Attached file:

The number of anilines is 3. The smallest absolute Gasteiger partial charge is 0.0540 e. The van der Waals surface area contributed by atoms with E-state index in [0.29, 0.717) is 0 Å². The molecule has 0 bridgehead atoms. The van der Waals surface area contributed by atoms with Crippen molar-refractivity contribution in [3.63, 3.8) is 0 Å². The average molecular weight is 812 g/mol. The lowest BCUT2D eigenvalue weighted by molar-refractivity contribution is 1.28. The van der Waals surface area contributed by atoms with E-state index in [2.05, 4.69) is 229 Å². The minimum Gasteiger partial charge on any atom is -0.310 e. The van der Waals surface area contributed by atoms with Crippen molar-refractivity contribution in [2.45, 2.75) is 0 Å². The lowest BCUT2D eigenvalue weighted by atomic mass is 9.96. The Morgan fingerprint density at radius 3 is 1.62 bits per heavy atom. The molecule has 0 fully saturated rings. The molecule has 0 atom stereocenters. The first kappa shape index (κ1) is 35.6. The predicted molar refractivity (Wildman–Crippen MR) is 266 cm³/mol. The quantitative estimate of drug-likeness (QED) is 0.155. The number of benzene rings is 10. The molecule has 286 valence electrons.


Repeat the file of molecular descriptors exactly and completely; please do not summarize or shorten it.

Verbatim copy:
The number of anilines is 3. The smallest absolute Gasteiger partial charge is 0.0540 e. The van der Waals surface area contributed by atoms with E-state index in [0.29, 0.717) is 0 Å². The molecule has 0 bridgehead atoms. The van der Waals surface area contributed by atoms with Crippen molar-refractivity contribution in [3.63, 3.8) is 0 Å². The average molecular weight is 812 g/mol. The lowest BCUT2D eigenvalue weighted by molar-refractivity contribution is 1.28. The van der Waals surface area contributed by atoms with E-state index in [2.05, 4.69) is 229 Å². The minimum Gasteiger partial charge on any atom is -0.310 e. The van der Waals surface area contributed by atoms with Crippen molar-refractivity contribution in [2.45, 2.75) is 0 Å². The lowest BCUT2D eigenvalue weighted by atomic mass is 9.96. The Morgan fingerprint density at radius 3 is 1.62 bits per heavy atom. The molecule has 0 fully saturated rings. The molecule has 0 atom stereocenters. The first kappa shape index (κ1) is 35.6. The predicted molar refractivity (Wildman–Crippen MR) is 266 cm³/mol. The quantitative estimate of drug-likeness (QED) is 0.155. The number of benzene rings is 10. The molecule has 286 valence electrons.